Over the last two weeks we have looked at the evidence for our faith in God and for Christianity as a whole. The first week we looked at the scientific evidence for creation and the second week we looked that the evidence for the reliability of the Old Testament. Over the next two weeks we are going to look at Jesus. Today we are going to look at Jesus’ life and next week we will look at Jesus’ death and resurrection.
There is little debate whatsoever that Jesus was an actual human being that walked the face of the earth that is because of the amount of evidence that we have on the subject. The gospels of Matthew, Mark, Luke and John give a very detailed narrative of Jesus’ life and if that was all we had on Jesus then it would be easy to discount Him. But the fact is that there are many non-biblical sources that back up the gospel claims. There were first century historians that spoke of Jesus, Christians, and the early church. Historians such as Josephus, Celsus, Tacitus, Talmud, Pliny, and many more. It is through these writers that important information from the gospels is corroborated. Facts that He lived during Tiberius Caesar, He lived a virtuous life, He was a miracle worker, He had a brother named James, He claimed to be the Messiah, He was crucified under Pilate on the eve of Passover, and much more that we will get to next week. So here we see that over and over the historians of the first century back up the claims of the gospel writers.
Another huge piece of evidence is that the New Testament is the most reliable piece of ancient literature. There are two factors that go into us (people in the 21st century) knowing whether a ancient document is reliable or not. The first is the amount of time from the event that is being written about to the time of the writing. And the second factor is the number of manuscripts and copies that have survived through the ages. For example, Homer’s Iliad was written 400 years after the events and has 1800 ancient copies in existence, because of such a short time between the event and the writing and the huge number of copies it is indisputable that Iliad is a reliable work of historical importance. So how does the Bible stack up to that? The entire New Testament was written within 60 years of the events and there are over 5800 ancient copies of the New Testament. This just goes to show that the New Testament is a massively reliable piece of ancient literature, in fact it is the most reliable. Pair that with the fact that archaeology has time and time again proven the Bible accurate and we can have full confidence of the New Testament writing.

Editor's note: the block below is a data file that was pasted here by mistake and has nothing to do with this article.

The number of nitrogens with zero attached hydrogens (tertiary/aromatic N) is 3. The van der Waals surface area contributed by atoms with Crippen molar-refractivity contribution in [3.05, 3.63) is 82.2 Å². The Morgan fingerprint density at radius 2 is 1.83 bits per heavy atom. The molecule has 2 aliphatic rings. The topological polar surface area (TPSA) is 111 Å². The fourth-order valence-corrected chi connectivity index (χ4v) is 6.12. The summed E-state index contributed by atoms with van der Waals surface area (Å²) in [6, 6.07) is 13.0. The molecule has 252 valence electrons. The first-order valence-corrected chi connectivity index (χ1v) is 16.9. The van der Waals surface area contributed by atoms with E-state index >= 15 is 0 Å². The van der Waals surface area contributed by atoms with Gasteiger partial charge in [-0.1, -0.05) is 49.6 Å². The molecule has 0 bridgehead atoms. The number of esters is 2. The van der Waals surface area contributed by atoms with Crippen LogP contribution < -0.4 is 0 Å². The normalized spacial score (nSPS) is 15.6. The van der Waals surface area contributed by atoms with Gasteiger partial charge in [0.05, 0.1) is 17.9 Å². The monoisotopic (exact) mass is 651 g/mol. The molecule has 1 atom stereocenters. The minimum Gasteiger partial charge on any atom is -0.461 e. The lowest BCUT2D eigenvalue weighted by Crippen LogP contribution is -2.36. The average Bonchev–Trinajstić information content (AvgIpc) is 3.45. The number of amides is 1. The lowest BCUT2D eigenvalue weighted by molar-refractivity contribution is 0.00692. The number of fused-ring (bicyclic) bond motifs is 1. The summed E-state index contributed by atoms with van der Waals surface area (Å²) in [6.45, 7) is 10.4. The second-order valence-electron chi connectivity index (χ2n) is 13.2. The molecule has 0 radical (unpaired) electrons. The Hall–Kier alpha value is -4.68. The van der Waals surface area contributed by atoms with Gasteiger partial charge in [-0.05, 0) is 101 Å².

So we can see that the New Testament is reliable and the fact that Jesus was indeed a human that walked this planet, but that does not necessarily mean that He is the Son of God and Messiah. There are two things that we can point to that shows that Jesus is the Son of God, the resurrection that we will talk about next week and the prophesies from the Old Testament that foretold of the Messiah. There are nearly 500 prophesies that point the Old Testament Jews the the coming Messiah and Jesus fulfilled every single one of them. Now before you dismiss this idea and not that big of a deal think about this. The mathematical probability of Malachi saying that the Messiah would be born in Bethlehem, a teeny tiny little town, over 400 years before the birth is one in 300,000. That is pretty impressive enough right there but that wouldn’t seal the deal fully. If you took just 8 of the prophesies that Jesus fulfilled the probability that one man could fill all of them is 10 to the 17th power, or a ten with 17 zeros behind it. That pretty much seals the deal there but remember that there were more than 8 prophesies, way more, nearly 500. So the probability that one man fulfilled all of these prophesies and is not the Messiah is zero. Jesus was a one and a billion, billion, billion.
Through all of this evidence we can have confidence in our faith and confidence when we tell people about Christ. Next week we will look at the death and resurrection of Christ. Until then, God bless.